Because they were second and third graders there was a bit of a learning curve with the features of the blog and the mechanics of posting comments, but they learned quickly.  I dare say my students improved their keyboarding skills somewhat just from the twice weekly practice for this project.

To make the project’s culmination more special we agreed to meet face-to-face at one of our schools to Skype with the author and enjoy a celebratory lunch (complete with frog cookies!).  Kate Messner was a wonderful author to Skype with.  She was enthusiastic, pleasant, and “real.”  She wove great comments into her chat about writing and how students might think about their own creative process.

Both boys and girls enjoyed the book and are now excited to read Marty Mcguire Digs Worms, the sequel which came out a few weeks ago.  Kate Messner has posted links (think compost and worms) to accompany the second book on Pinterest.

Thanks to LibraryStew for planting the original idea in my head!

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Fresh out of ideas? Check this out!

'288/365: Winners' photo (c) 2009, PlayfulLibrarian - license: http://creativecommons.org/licenses/by/2.0/I am very grateful to have found a site recently called  Centered School Libraries.  It’s an amazing resource–lesson plan ideas, bulletin boards, printable bookmarks, suggestions for centers and stations, management techniques, you name it!  It’s all so beautifully done and professional looking.  (I’m jealous!) Cari Young is the librarian behind the site and her new book is apparently available from Upstart.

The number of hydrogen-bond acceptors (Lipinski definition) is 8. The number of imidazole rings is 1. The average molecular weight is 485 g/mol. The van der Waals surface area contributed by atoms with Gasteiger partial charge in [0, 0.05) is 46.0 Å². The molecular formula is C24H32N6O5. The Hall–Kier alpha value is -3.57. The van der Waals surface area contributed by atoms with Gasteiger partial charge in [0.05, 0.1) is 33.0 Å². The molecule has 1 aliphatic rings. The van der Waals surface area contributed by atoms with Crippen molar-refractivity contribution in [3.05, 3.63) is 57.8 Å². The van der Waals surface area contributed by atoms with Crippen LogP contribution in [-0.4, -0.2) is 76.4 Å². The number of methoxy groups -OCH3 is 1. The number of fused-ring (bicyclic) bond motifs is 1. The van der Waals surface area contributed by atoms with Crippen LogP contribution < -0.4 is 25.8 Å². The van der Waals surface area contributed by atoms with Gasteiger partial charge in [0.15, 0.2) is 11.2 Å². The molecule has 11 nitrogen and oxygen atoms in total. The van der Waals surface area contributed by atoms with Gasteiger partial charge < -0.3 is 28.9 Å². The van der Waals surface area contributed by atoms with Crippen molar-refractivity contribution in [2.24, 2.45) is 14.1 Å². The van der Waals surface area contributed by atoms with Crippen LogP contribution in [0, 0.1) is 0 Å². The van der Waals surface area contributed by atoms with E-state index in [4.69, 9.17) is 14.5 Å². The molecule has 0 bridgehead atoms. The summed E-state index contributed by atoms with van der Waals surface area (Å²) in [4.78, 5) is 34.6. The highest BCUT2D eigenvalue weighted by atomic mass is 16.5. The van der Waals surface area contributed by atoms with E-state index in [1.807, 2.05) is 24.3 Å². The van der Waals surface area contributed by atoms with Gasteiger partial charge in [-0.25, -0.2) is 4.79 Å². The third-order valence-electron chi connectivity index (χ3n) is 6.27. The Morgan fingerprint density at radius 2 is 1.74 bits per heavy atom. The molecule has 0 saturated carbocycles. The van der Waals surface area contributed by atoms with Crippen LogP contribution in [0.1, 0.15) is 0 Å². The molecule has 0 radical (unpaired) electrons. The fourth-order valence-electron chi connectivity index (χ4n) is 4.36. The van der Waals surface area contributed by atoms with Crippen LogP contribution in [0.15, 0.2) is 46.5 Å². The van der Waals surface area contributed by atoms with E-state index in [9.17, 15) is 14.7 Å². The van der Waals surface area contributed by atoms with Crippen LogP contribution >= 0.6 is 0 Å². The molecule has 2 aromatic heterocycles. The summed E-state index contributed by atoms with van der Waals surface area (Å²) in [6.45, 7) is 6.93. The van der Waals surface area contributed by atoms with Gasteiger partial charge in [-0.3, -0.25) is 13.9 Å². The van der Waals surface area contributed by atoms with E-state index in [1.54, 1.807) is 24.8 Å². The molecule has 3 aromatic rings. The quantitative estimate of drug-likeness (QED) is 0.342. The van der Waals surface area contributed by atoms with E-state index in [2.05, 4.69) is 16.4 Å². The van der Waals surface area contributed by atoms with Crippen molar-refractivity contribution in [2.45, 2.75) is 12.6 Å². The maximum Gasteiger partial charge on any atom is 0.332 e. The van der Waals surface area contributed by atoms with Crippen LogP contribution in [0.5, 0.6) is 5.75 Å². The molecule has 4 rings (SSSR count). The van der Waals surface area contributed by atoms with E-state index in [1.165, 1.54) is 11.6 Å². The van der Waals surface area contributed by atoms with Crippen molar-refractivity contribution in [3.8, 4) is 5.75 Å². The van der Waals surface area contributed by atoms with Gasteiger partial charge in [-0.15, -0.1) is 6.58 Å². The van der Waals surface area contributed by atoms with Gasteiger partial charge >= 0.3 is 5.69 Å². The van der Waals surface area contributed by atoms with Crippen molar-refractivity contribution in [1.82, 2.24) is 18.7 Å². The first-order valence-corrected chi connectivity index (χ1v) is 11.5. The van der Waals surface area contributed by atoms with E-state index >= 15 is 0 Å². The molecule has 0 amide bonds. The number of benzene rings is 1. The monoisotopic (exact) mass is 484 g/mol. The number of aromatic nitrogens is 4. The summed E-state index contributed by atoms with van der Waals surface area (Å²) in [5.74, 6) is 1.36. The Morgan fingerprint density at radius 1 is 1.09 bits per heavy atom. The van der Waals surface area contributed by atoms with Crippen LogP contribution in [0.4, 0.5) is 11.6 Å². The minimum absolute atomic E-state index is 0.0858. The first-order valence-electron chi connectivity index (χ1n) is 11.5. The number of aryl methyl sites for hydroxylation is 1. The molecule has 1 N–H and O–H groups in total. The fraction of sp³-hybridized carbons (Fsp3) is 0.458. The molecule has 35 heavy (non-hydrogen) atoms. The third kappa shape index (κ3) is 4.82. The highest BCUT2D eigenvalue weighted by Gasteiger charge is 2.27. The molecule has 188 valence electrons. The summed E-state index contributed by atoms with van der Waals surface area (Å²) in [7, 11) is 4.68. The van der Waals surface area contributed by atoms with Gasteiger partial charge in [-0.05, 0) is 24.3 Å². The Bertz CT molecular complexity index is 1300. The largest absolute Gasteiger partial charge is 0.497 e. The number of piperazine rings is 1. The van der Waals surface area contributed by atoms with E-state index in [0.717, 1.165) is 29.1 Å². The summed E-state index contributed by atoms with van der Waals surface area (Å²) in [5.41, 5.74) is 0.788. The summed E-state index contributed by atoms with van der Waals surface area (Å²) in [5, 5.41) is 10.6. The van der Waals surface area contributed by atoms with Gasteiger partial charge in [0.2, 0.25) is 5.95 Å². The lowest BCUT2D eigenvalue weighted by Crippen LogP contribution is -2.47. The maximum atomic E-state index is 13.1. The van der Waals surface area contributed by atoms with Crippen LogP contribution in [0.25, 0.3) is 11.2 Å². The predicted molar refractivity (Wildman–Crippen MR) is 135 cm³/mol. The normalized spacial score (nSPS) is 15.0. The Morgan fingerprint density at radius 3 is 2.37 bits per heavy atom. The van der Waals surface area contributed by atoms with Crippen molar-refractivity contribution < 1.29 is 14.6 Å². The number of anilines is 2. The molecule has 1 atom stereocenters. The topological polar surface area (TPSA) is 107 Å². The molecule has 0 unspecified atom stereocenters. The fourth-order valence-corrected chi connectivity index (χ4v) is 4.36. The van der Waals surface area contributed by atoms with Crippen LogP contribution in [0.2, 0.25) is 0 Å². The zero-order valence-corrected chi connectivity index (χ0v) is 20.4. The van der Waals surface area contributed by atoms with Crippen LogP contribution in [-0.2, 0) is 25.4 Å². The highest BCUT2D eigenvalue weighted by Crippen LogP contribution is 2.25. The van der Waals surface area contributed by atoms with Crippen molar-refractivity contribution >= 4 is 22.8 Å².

Just yesterday I was panicking about what to do for a new bulletin board. This site came to the rescue with some excellent  ideas.  Check it out here.


'the new camera!' photo (c) 2007, Kellan - license: http://creativecommons.org/licenses/by/2.0/I have recommended AASL’s Advocacy Tip of the Day before, and in that spirit I am passing along this tip to you:

This year, keep a digital camera handy, right near the circulation desk so that you can document as much of the learning and activity that takes place in your library as possible.  Last June I found that when I was compiling my annual report  I had precious few photos to insert.

Click away all year long and you’ll have lots of raw material for your webpage, blog, Snapshot Day, monthly and annual reports, and presentations to stakeholders.

Happy Birthday, Buchlady’s Blog!

Birthday Cakephoto © 2009 Omer Wazir | more info (via: Wylio)

One year agotoday I launched this blog as a way of giving back for all the ways I’ve been able to grow as a result of my PLN.  I continue to be inspired by great librarians and technology integration folks and I hope that in my own small way I am providing a service to my elementary colleagues.

Have I done all I’ve wanted to do this year?  No.  I haven’t touched upon a number of types of posts I originally thought I’d write.  I also haven’t developed a rhythm or schedule quite yet, but I’m happy enough with my record so far.  To date I’ve written 59 posts, so I average at least a post a week.  I may not be prolific, but at least I’m consistent!